The Kindle Touch (Wi-Fi + 3G) is the flagship of Amazon’s Kindle e-reader line. The addition of touch navigation aligns Amazon’s Kindle with its competition, but a few debatable interface and physical design choices reduce my enthusiasm for this product. Still, if you want a connected-anywhere dedicated e-reader, the Kindle Touch (Wi-Fi + 3G) is the way to go; no other e-reader maker currently offers a 3G version.

Touch Design

The Kindle Touch’s touch design differs significantly from most that of most rival e-readers. The top inch-plus of the 6-inch display is reserved for accessing the menu and toolbar with a single tap. Below that, Amazon has divided the screen into regions: A 0.5-inch-wide strip running the length of the left-hand side is set aside for tapping to return to the previous page. The larger region to the right–effectively stretching from the center of the page to the right edge–is reserved for moving to the next page.

A more critical problem is the e-reader’s lackluster in-book navigation. You first tap Go To, and then select from cover, beginning, end, or page/location. There’s no visual slider, and you can’t see where you are at glance—two features that both Barnes & Noble’s Nook Simple Touch and Kobo’s eReader Touch Edition offer.

By contrast (and disappointingly), the sparse-looking home screen hasn’t changed much for several product generations now. You can sort by most recent, by title, by author, or by collection, but the e-reader presents those views entirely in text. The Kindle Touch isn’t set up to show your books visually, as Nook Simple Touch, the Kobo eReader Touch, and even the Sony Reader Wi-Fi PRS-T1 do. Also, Amazon continues to hide its Web browser under the ‘experimental’ section, along with the text-to-speech feature; the browser has been in place since the original Kindle launched in 2007, while the text-to-speech debuted on the Kindle 2.

The Kindle Touch lets you choose from eight font sizes, including one of the largest I’ve seen on any e-reader. You can adjust line spacing and words per line, too, but here Amazon gives you only three options. The same goes for the typeface—you can opt for the default font, or for condensed or sans serif type. In contrast, the Nook Simple Touch offers you six fonts choices, and both the Kobo Touch eReader and the Sony Reader Wi-Fi make seven fonts available. The screen doesn’t rotate, either, unlike the screen on the basic, nontouch Kindle.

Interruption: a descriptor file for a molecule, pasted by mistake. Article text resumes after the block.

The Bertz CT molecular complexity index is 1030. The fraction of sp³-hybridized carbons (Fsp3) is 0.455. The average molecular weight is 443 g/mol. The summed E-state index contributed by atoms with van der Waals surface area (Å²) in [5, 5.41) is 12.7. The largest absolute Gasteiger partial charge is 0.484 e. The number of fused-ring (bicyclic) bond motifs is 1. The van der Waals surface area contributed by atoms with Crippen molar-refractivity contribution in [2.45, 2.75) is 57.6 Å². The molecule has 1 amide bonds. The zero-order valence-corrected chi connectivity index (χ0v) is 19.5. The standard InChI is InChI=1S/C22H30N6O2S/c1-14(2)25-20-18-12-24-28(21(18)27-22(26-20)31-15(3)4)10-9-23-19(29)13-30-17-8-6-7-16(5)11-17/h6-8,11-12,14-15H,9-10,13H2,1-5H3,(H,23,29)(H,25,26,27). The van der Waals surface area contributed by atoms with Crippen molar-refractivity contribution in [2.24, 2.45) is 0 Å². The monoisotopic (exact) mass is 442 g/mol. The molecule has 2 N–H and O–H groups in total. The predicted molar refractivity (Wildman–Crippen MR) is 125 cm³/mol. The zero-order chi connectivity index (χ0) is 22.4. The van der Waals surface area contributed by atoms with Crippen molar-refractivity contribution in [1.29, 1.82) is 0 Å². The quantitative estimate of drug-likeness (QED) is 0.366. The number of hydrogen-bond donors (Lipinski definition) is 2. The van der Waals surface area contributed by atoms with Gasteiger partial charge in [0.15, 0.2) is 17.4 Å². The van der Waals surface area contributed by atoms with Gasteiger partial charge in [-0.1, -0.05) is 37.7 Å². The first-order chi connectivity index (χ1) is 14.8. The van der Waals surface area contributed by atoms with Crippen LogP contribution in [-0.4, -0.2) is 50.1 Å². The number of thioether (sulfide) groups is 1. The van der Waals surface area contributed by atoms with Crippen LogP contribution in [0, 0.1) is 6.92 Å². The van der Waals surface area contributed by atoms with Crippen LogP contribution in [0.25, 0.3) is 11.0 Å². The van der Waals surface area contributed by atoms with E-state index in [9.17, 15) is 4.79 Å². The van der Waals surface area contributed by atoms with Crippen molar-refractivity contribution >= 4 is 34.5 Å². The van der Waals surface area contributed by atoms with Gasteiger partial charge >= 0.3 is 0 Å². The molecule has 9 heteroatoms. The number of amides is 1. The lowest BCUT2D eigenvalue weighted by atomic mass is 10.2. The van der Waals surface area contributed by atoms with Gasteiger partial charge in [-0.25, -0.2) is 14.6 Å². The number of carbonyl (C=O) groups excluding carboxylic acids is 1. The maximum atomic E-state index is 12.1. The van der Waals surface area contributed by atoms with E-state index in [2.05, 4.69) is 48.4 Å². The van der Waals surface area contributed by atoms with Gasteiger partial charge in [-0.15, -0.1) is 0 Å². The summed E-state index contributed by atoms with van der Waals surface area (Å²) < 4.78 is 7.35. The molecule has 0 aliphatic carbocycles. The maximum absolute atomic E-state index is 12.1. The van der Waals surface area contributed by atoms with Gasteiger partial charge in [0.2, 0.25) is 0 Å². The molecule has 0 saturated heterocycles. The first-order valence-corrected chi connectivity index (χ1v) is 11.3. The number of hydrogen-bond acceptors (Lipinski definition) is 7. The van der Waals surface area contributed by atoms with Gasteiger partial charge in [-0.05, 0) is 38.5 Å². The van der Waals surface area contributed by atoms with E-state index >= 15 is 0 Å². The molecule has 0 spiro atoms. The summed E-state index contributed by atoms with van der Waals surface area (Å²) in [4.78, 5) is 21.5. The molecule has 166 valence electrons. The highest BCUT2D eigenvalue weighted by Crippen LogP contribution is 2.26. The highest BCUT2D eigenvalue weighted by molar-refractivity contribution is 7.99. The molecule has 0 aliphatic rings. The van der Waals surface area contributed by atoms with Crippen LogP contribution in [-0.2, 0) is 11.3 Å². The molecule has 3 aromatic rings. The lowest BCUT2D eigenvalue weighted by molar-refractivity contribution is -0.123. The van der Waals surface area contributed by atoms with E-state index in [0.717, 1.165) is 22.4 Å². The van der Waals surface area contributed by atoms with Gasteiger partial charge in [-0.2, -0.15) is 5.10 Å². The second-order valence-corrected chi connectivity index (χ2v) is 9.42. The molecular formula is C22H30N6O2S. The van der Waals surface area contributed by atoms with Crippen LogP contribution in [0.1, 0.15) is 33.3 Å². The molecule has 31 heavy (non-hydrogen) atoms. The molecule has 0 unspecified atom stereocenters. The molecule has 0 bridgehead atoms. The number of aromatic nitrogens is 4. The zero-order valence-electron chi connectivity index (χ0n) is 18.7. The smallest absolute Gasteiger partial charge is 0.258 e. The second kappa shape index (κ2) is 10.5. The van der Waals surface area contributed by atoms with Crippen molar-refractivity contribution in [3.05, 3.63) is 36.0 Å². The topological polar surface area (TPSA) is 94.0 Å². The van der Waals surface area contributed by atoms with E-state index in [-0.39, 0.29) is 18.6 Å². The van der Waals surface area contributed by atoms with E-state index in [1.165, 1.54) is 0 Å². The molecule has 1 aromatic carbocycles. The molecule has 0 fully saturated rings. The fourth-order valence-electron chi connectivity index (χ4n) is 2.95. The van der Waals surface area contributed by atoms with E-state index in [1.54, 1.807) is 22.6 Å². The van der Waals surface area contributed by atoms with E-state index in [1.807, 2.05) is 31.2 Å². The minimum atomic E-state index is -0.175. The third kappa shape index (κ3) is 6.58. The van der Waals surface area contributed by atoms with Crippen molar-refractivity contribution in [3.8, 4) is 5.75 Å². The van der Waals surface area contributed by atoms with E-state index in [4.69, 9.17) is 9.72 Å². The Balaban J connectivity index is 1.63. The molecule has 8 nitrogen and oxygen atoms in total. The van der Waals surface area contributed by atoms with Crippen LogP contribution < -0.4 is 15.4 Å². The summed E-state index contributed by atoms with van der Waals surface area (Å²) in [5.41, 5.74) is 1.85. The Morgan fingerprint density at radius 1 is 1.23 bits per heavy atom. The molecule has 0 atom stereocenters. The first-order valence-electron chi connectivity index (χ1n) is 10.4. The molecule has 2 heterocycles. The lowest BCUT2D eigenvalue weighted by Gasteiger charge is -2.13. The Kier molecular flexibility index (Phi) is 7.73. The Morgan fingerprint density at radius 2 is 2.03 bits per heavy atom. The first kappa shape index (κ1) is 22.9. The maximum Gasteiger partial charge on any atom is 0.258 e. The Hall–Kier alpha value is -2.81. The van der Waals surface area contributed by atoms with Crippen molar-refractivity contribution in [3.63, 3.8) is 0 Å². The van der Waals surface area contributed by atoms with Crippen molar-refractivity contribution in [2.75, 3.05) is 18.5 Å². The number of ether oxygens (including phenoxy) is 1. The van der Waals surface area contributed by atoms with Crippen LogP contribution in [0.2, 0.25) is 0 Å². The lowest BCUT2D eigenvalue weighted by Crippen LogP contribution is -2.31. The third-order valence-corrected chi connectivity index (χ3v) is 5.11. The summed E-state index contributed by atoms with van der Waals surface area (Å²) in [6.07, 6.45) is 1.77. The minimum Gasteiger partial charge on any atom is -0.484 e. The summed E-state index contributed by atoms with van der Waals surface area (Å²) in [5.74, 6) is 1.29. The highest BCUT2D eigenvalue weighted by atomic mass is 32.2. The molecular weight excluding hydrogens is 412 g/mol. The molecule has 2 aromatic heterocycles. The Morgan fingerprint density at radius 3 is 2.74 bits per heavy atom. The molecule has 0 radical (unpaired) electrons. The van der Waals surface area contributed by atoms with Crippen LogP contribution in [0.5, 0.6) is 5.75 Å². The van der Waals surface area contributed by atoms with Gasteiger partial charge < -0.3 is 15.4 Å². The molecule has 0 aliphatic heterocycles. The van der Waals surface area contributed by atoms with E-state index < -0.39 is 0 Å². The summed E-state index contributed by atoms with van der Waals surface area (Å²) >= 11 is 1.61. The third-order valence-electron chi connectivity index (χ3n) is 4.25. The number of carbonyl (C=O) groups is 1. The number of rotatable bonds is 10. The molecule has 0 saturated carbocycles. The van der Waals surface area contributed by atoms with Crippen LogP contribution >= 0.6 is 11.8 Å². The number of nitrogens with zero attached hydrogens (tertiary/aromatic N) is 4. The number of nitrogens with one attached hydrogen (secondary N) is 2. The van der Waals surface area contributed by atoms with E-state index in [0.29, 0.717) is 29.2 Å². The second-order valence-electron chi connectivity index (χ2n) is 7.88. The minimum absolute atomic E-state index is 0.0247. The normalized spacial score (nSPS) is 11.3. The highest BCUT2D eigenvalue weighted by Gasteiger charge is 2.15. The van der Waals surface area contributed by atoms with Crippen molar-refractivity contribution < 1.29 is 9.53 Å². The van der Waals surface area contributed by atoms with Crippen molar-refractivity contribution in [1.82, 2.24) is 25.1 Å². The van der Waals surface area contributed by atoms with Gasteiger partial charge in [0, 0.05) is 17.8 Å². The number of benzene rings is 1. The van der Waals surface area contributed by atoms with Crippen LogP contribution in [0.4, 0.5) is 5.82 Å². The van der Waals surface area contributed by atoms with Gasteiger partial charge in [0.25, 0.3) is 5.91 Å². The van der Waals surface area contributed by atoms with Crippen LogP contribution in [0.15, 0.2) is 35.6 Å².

Physical Design

The Kindle Touch’s 6-inch display has a 600-by-800-pixel resolution, at 167 pixels per inch. Text looked a bit fainter on this model than on the updated Nook Simple Touch, the Kobo eReader Touch, or the Sony Reader Wi-Fi. It comes with 4GB of memory, which Amazon says can accommodate up to 3000 books.

The new model’s silver gray bezel was easy to scratch and did nothing to help the contrast pop on the E Ink display. The Nook Simple Touch has a charcoal-black bezel, while the Kobo and Sony e-readers have a pitch-black bezel. Another design oddity: The ridged design of the home button on the front of the device seemed out of place on a stylish and simple e-reader.

Along the bottom edge are micro-USB and headphone ports, plus a power/sleep/wake button. The only way to wake the device is via the power button.

New with the Kindle Touch and its nontouch sibling is the ability to share books via the public library system.

Imo Monster 10″ Touch Usb Monitor Review

iMo Monster 10″ Touch USB Monitor Review

Nanovision’s MIMO range of USB companion displays are no strangers to the pages of SlashGear, and we’ve reviewed our fair share of them over the months. Standing proudly on the test bench today, though, is the company’s biggest to date, the 10-inch touchscreen iMo Mini-Monster. A titan among USB secondary displays (and a Tinkerbell among regular LCDs), the iMo Mini-Monster promises the same ease of connectivity as its smaller siblings but with the same resolution as a 10-inch netbook. Worth the $259.99, then, or has Nanovision overestimated exactly what consumers want from their companion LCDs? Check out the full SlashGear review after the cut.